One important point to note at this point is that a gesture is capable of sustaining a goal only up to a point, beyond which it turns into its own caricature. Thus the real gains made by the rhetoric of difference as depicted in this play can be appreciated only after its limitations have been acknowledged and put aside. An essential corollary to the goal of black consciousness is that it is often defined in terms of its rejection of, and independence from, the white world. As the play progresses, Baraka seems to be setting out the objectives of independence and self-determination for African Americans in strong, bold terms, he simultaneously moves the debate about the nature and definition of blackness, and also that of whiteness, to a more abstract level where he opens up our mind to think of the inherent possibilities of his ideas.
The enemy is not only the white person, who is easily identifiable, but the whiteness hidden in shades of blackness, where it can be more difficult to detect. Hence we find his retributive rhetoric turning not only against whites but also sometimes against blacks as well. Indeed, Baraka seems to be fostering the simple logic of revolt but achieves this through the safety of using words and art. See how he plays with words at the introductory stages when Jennifer Mudge opens the dialogue by commenting on the weight she is carrying, to which he replies, Doesnt look like much to me. Baraka seems to relish adding allegorical speech in her retort, Its so anyway.
He seems to hint, very unobtrusively, at the hiatus between being and looking. Also, Baraka effectively cements the discussion on looks by creating Mudges direct confrontation with her words, Werent you staring at me through the window? She follows it with a more startling charge that he was staring through the window down in the vicinity of her ass and legs. Thus, Baraka shifts to what Clay looks like and Lulas delineation of his character. Looking, both in its active sense of seeing and perceiving and in its passive sense of appearing, ends up forming the central preoccupation of this play.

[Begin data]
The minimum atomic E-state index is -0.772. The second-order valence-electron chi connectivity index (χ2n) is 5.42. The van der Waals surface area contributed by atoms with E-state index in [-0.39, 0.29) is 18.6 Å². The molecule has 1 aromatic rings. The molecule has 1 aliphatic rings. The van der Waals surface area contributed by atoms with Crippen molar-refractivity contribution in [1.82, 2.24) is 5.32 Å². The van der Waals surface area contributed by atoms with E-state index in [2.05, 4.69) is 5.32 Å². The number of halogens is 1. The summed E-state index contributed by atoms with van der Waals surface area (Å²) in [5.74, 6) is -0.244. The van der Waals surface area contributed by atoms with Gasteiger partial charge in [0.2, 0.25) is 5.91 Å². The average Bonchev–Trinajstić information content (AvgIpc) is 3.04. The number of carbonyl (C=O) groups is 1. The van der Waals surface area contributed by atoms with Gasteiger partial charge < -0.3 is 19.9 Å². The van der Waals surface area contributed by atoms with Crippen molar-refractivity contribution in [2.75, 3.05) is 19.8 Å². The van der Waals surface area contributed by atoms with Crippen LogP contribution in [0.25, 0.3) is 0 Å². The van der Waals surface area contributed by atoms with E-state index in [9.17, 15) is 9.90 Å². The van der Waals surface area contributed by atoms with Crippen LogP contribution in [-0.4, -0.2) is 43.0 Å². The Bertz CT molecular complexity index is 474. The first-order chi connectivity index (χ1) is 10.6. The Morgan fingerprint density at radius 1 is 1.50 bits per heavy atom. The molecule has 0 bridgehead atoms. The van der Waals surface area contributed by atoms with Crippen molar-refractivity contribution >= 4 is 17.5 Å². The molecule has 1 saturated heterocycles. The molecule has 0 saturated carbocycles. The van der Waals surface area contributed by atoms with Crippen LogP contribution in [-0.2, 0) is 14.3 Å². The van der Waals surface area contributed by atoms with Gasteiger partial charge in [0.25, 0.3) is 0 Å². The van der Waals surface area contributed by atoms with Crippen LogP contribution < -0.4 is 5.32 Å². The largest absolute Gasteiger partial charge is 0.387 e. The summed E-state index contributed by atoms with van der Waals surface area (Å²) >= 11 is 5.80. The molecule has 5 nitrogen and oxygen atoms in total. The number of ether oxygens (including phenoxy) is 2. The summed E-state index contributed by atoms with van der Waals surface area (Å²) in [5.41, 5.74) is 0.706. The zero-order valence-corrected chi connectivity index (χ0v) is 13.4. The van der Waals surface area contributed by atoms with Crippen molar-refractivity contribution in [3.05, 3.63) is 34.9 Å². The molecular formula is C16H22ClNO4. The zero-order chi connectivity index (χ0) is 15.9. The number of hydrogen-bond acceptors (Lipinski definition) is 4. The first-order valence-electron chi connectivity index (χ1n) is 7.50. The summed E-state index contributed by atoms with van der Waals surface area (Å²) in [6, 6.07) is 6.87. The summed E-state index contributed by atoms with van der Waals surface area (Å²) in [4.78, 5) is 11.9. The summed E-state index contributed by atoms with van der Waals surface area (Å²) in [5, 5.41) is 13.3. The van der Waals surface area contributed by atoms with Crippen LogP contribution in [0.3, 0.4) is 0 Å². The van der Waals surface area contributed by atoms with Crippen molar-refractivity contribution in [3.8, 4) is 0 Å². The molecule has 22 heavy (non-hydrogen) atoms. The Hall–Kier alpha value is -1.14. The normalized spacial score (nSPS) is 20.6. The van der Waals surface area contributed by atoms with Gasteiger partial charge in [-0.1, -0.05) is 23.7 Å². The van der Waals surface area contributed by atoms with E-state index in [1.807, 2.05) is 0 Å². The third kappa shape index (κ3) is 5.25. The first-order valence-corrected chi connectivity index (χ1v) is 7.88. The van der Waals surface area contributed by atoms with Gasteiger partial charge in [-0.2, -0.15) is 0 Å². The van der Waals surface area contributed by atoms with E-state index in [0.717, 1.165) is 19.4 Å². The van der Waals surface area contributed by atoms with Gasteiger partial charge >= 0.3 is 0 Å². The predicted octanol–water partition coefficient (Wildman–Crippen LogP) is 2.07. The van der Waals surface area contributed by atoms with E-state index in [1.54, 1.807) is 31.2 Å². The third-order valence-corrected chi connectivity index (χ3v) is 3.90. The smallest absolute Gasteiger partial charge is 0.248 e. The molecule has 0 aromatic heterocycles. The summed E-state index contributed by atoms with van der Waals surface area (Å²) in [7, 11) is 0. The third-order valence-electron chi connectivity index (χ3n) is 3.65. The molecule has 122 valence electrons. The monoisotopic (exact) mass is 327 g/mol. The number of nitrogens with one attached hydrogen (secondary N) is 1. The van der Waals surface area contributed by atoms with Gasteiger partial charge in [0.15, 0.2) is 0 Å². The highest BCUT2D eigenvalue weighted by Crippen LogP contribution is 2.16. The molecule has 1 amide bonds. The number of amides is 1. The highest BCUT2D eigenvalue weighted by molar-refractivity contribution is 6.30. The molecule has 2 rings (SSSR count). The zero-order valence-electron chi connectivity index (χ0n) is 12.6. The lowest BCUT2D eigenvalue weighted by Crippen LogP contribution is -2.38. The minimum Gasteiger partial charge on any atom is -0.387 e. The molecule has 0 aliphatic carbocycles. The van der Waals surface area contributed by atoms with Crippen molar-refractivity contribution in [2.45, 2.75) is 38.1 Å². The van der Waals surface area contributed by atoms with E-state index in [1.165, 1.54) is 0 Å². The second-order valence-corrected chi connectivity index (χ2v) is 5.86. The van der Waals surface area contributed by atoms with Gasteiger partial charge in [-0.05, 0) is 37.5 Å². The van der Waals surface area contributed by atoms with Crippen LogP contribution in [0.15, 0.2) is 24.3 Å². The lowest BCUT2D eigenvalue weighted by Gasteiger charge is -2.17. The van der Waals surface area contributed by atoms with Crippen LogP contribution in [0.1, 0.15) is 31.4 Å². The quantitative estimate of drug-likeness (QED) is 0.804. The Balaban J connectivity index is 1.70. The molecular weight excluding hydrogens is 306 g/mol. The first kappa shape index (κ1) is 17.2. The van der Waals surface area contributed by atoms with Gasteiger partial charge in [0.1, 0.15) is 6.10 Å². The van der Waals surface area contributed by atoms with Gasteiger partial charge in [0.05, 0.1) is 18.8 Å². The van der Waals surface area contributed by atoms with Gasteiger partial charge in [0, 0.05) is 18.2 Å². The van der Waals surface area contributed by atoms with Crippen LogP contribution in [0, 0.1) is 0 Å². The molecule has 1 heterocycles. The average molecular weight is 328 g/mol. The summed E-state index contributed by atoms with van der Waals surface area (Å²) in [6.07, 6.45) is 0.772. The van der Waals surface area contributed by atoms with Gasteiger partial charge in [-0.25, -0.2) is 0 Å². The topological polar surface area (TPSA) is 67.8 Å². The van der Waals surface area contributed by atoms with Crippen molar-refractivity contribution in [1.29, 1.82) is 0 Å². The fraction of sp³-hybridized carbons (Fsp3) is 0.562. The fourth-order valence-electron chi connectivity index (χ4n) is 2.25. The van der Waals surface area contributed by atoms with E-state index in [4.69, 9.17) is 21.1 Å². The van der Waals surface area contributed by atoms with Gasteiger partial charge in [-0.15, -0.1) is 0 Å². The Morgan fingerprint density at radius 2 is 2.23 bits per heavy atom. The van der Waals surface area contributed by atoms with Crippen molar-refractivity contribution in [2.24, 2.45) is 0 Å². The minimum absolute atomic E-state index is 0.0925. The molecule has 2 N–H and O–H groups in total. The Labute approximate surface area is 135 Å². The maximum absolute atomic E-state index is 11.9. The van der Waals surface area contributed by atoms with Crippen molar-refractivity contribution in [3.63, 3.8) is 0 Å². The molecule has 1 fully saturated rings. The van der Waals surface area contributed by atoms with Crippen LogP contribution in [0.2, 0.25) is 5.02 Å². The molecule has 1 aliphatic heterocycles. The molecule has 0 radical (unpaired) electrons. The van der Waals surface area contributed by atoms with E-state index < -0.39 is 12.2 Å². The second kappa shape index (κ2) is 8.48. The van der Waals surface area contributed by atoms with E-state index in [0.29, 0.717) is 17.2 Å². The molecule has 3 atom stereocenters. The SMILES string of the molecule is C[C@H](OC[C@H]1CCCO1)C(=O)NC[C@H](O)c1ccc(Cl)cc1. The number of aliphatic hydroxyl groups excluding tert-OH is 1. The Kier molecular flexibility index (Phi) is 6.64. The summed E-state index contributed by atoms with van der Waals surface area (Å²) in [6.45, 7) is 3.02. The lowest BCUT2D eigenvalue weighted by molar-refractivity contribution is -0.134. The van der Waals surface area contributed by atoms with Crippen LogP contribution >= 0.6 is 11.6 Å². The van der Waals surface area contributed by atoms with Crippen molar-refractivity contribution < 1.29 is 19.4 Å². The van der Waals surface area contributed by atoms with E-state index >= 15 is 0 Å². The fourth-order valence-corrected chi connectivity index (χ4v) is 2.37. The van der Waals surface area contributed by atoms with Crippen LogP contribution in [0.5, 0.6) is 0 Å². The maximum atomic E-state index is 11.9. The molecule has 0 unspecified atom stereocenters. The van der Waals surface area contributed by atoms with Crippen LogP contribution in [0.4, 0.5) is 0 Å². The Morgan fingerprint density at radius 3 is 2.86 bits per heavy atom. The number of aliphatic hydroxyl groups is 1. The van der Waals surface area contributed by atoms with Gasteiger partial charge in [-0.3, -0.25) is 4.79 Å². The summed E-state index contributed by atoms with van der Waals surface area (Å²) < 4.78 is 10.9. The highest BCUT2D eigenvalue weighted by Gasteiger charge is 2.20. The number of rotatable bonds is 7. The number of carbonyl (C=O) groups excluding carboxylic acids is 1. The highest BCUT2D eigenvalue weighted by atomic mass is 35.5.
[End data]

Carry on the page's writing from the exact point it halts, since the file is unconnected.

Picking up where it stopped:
Baraka, seems to achieve this with somewhat deliberateness, consciousness, and motive, all depicted in the character of Lula. We can analyze Lula and her strategies of perception by considering her that her every word and move, in retrospect, are loaded with significance and deliberateness. Her strategies are concerned with, and belong to, the realm of looking, appearance, and representation of self and others. This enables her to take charge of the rules of the game to a point that she seems to dictate the very rules of engagement, investing herself with elusiveness, unpredictability, and mysteriousness, eventually acquiring an extremely powerful and threatening dimension.
It is this very character that Baraka attempts to stamp as being at the core of the white world, the significance of which is the hope that it will bring back squarely, the rejection of the white world and ostensibly the establishment a black community. Both this efforts fail for Baraka since he fails to take hold of other vital attributers of revolt, that it must involve a pioneering leader filled with the bravery and courage to lead the minority masses to physical action. He, at best, only utilized the safety of words and art.
Bacalzo, D. Dutchman
Dutchman | Introduction
Kumar, N. The logic of retribution: Amiri Barakas Dutchman
African American Review, Summer-Fall, 2003
Rejection of the White World
Baraka, Amiri (LeRoi Jones). The Autobiography of LeRoi Jones. New York: Freundlich, 1984.